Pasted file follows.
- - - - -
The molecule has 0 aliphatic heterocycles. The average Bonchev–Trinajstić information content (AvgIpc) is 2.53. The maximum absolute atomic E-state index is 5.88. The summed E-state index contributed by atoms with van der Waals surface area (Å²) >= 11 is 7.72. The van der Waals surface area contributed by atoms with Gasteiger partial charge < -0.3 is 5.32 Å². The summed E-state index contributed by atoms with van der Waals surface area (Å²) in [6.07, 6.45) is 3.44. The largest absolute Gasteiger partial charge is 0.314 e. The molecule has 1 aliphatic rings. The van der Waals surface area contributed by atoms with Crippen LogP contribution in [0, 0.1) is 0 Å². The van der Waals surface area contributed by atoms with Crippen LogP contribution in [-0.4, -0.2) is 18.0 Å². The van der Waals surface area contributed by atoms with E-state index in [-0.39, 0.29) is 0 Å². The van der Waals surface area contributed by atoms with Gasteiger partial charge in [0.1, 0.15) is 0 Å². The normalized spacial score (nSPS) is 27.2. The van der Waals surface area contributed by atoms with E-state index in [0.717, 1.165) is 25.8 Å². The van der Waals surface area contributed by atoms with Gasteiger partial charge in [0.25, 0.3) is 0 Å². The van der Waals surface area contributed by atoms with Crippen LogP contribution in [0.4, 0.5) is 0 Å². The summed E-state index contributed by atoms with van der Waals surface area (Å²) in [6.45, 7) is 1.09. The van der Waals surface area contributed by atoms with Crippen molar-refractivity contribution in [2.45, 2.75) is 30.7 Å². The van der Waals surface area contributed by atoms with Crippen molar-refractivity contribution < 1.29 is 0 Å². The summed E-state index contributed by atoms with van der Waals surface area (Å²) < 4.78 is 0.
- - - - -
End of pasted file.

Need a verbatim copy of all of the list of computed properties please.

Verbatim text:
The molecule has 0 aliphatic heterocycles. The average Bonchev–Trinajstić information content (AvgIpc) is 2.53. The maximum absolute atomic E-state index is 5.88. The summed E-state index contributed by atoms with van der Waals surface area (Å²) >= 11 is 7.72. The van der Waals surface area contributed by atoms with Gasteiger partial charge < -0.3 is 5.32 Å². The summed E-state index contributed by atoms with van der Waals surface area (Å²) in [6.07, 6.45) is 3.44. The largest absolute Gasteiger partial charge is 0.314 e. The molecule has 1 aliphatic rings. The van der Waals surface area contributed by atoms with Crippen LogP contribution in [0, 0.1) is 0 Å². The van der Waals surface area contributed by atoms with Crippen LogP contribution in [-0.4, -0.2) is 18.0 Å². The van der Waals surface area contributed by atoms with E-state index in [-0.39, 0.29) is 0 Å². The van der Waals surface area contributed by atoms with Gasteiger partial charge in [0.1, 0.15) is 0 Å². The normalized spacial score (nSPS) is 27.2. The van der Waals surface area contributed by atoms with E-state index in [0.717, 1.165) is 25.8 Å². The van der Waals surface area contributed by atoms with Gasteiger partial charge in [0.25, 0.3) is 0 Å². The van der Waals surface area contributed by atoms with Crippen LogP contribution in [0.4, 0.5) is 0 Å². The summed E-state index contributed by atoms with van der Waals surface area (Å²) in [6.45, 7) is 1.09. The van der Waals surface area contributed by atoms with Crippen molar-refractivity contribution in [2.45, 2.75) is 30.7 Å². The van der Waals surface area contributed by atoms with Crippen molar-refractivity contribution < 1.29 is 0 Å². The summed E-state index contributed by atoms with van der Waals surface area (Å²) < 4.78 is 0.